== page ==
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French fuel prices rise over €2 a litre in places amid shortages

This comes as a result of increases in the cost of barrels of crude oil, along with distribution issues caused by continuing refinery strikes

Fuel prices have risen in France because of increases in the cost of crude oil and distribution problems caused by refinery strikes Pic: RVillalon / Shutterstock

The price of fuel has risen above €2 per litre in some places, as strikes at TotalEnergies and Esso-ExxonMobil refineries have led to supply shortages in around one third of the country’s petrol stations. 

Read more: French fuel shortages: Strikes go on despite heavy government pressure 

This price increase can also be explained in part by the fact that a barrel of Brent oil is currently at $94.83, the highest it has been since August.

Strikes at TotalEnergies and Esso-ExxonMobil refineries have then meant that petrol stations are struggling to find petrol and diesel stocks, which is also pushing prices up.

Official government spokesperson Olivier Véran has also criticised “some [stations that are] profiteering from the strike” and increasing their rates. 

He said during an interview with RTL that the government has “systematic controls” in place through the Direction générale de la répression des fraudes (DGCCRF), “from which we are asking for the strictest approach possible”. 

Fuel prices are not decided by state authorities, and are determined by distributors based on the price of crude oil, the cost of distribution and taxes. However, Ecological Transition Minister Agnès Pannier-Runacher has said that she will ask the DGCCRF to take steps to control the rise. 

Average SP98 prices are at €1.78 per litre – up €0.12 over a week – SP95 is at €1.72 and diesel is at €1.94 – having increased by nearly €0.21 over a week – according to fuel price tracker

However, a search on official government website shows that rates top €2 in many petrol stations across the country, from Pas-de-Calais to Charente-Maritime to Lozère.

For example, a BP petrol station at Cannes Boulevard Vallombrosa is charging €2.309 per litre for diesel and €2.249 for SP98. 

Prices appear to be slightly higher in the south of France, where more petrol stations have tipped over the €2 mark, compared to averages seeming to sit around €1.90 in northern departments.

Fuel discount to be extended? 

Even if the price of crude oil and of distribution come down over the next couple of weeks, people in France will notice a rise in costs in November, when current petrol station discounts are reduced.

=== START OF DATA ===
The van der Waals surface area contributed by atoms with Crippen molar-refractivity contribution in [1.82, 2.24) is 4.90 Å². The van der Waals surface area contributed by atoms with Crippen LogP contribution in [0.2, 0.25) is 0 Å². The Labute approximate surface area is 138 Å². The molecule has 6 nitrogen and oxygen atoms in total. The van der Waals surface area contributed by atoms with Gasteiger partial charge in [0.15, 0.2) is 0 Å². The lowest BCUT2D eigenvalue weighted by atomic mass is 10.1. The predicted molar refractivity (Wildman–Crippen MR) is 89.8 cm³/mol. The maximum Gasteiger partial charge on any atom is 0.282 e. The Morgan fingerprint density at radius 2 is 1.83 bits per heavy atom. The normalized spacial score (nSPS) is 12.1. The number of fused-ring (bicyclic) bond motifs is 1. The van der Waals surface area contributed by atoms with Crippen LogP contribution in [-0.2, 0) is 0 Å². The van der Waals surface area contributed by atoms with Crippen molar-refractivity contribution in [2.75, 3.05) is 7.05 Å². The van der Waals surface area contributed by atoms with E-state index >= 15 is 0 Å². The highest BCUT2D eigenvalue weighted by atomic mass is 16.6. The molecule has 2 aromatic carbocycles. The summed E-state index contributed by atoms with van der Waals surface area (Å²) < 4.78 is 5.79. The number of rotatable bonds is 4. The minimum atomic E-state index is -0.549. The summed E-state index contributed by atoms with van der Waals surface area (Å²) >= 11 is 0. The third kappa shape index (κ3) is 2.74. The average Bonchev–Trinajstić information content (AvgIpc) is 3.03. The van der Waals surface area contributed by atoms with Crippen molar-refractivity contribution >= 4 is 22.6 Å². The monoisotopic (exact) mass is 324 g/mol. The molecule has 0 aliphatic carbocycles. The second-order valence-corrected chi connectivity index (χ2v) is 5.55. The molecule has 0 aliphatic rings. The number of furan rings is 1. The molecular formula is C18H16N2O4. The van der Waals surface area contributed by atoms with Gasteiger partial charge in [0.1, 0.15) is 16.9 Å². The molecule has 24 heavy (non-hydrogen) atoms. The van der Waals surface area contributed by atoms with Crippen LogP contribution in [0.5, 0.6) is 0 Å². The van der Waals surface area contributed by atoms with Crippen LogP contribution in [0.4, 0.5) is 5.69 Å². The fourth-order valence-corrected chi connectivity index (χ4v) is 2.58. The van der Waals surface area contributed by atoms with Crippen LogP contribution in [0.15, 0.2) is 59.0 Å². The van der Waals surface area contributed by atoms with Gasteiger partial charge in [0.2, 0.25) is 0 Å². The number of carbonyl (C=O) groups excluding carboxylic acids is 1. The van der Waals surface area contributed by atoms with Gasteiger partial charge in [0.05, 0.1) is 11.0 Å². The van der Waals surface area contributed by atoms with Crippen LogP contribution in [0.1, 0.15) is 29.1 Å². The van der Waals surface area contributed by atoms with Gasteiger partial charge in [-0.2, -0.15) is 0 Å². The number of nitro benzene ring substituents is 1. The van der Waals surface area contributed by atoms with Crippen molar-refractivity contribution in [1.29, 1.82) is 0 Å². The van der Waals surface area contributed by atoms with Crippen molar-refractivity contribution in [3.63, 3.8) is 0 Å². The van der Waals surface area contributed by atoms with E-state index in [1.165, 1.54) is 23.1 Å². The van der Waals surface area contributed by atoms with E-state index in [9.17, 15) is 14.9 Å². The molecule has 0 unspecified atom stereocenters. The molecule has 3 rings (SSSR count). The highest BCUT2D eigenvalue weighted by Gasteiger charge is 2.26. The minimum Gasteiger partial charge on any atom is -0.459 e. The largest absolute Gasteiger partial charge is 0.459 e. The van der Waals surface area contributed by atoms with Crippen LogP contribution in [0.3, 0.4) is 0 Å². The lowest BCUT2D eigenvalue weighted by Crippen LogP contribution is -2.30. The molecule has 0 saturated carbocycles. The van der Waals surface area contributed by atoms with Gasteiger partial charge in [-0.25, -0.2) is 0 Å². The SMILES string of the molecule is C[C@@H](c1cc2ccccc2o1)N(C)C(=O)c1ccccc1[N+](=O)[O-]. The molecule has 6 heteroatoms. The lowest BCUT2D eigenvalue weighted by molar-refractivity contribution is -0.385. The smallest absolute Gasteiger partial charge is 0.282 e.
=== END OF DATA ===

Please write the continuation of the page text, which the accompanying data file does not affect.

At the moment, the government has in place a 30-cent-per-litre discount on nearly all types of fuel, and TotalEnergies has added a 20-cent-per-litre discount in its petrol stations. 

However, in November, both discounts will be cut to 10 cents per litre, giving a maximum reduction of 20 cents per litre as opposed to 50. 

Transport Minister Clément Beaune has said that the government has asked TotalEnergies to extend its discount to make up for the days lost as a result of supply shortages.

“These days in which access to fuel is blocked will result in a prolongation of the discount. That is what we are asking of Total,” he told Apolline Matin. 

Five arrested for reselling fuel at elevated price 

Five men have been arrested in Ile-de-France for reselling petrol near service stations for prices of up to €3.50 per litre. 

There have been several reports in recent months of people using stolen company fuel cards to buy petrol or diesel and then resell it for less than the petrol station charges. 

However, as many petrol stations struggle with supply shortages and drivers have difficulty finding somewhere to buy their fuel, scammers have now started to take advantage of the situation, filling up jerry cans in places with stock and then reselling at much higher prices. 

On Monday night (October 10), five men of around 20 years of age were arrested for selling fuel at the side of the road near different petrol stations in the Paris region. 

However, the government announced yesterday that it was to require all departmental prefectures to temporarily ban the use of jerry cans to prevent people stockpiling on fuel, and so it should now be impossible to carry out this illegal practice.

Read more: French fuel shortages: jerry cans to be banned to prevent stockpiling

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